In an earlier post I showed that Bill Gates’ supposition that only 2 percent of expenditures in development assistance projects were lost to corruption was wildly off the mark. I also asserted that such lowball estimates are a major hurdle to more effective aid programs: When corruption losses are lowballed, so are the resources devoted to combating corruption. If losses are 2 percent of the total budget, then it makes little sense to spend 4 percent of the budget trying to prevent them. But if losses are 20 percent, then 4 percent spent on audits and investigations is a miserly sum. If losses are closer to 40 percent, then spending 4 percent borders on criminal negligence.
So where did Gates get the 2 percent figure? It turns out that the likely source for that figure illustrates not only how casually influential people sometimes throw around baseless numbers, but also the perverse incentives that development programs sometimes face to downplay the seriousness of corruption in their projects.
The 2 percent claim seems to have first surfaced during the flap over the extent of corruption in the grants made by the Global Fund to Fight Aids, Tuberculosis, and Malaria. The Fund is the biggest provider of life saving meds to the developing world, but in 2011 the Associated Press reported that as much as two-thirds of some grants might have been filched. The two-thirds figure grabbed the headlines, and the Fund was deluged with demands that it explain how so much money meant to save lives could have been lost to fraud and corruption.
As brickbats flew over just how much had been lost and how, the Fund’s then-executive director suggested most losses were due to things like padding travel vouchers and made vague references to 2 percent. The Gates Foundation had donated several hundred million dollars to the Fund, and Gates rose to its defense with an early version of his “corruption in aid projects is not a big problem” claim.
Gates and those like him don’t downplay corruption in development projects without reason. Indeed, they do so with the best of intentions. Despite the generosity of a few wealthy individuals like Bill Gates and George Soros, most development assistance comes from annual appropriations by democratically elected legislators. Would these legislators be so quick to fund the World Bank, the U.N. Development Program, the Global Fund, or others if these agencies came clean about the extent of corruption in their programs? What legislator would vote to give taxpayer dollars to an agency that admitted 20 percent of its money was stolen? 40 percent?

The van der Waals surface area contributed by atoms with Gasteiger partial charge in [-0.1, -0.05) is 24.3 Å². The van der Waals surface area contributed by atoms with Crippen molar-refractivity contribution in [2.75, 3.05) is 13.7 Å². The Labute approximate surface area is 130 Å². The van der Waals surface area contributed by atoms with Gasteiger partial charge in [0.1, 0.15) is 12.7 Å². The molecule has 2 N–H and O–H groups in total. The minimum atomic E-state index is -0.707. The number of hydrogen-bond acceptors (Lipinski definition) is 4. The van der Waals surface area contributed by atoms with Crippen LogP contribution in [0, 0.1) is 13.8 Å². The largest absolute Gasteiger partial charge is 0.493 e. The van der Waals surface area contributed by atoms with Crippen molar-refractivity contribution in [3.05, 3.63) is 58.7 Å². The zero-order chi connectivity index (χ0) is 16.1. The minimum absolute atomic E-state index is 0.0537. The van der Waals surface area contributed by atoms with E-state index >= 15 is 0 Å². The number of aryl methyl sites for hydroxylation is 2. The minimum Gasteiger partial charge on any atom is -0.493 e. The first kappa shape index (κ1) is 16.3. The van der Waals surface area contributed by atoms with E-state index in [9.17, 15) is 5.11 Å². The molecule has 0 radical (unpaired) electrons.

Development agencies are trapped in a version of what Malcolm Sparrow dubs the “classic fraud-control dilemma.” Downplaying the seriousness of the problem protects the agency’s reputation and its funding, but at the cost of letting the problem fester. Confronting the problem head-on risks losing support.
Such fears are not academic, as the flap over the Global Fund showed. Before the ink dried on the Associated Press story, Germany, Spain, Sweden and the European Union had announced they would freeze payments into the Global Fund pending their own inquiries. Funding was ultimately restored, but it has not returned to pre-flap levels. The lesson for development agencies appeared to be: Keep your mouth shut about corruption in your projects. Don’t conduct the kinds of audits that would reveal how much is lost to fraud and corruption. Let the world think it is “small scale,” say “2 percent.”
But is this the way to deal with what World Bank President Jim Kim recently called “Public Enemy Number One” in the developing world? Would Microsoft be what it is today if Gates had swept its most severe challenge under the rug? If he had made critical decisions about the company’s future on the basis of suppositions? Shouldn’t someone in the development world be willing to stand up and say: “Let’s find out how big the problem really is and then find a way to fix it?” Say someone with a background as a successful entrepreneur?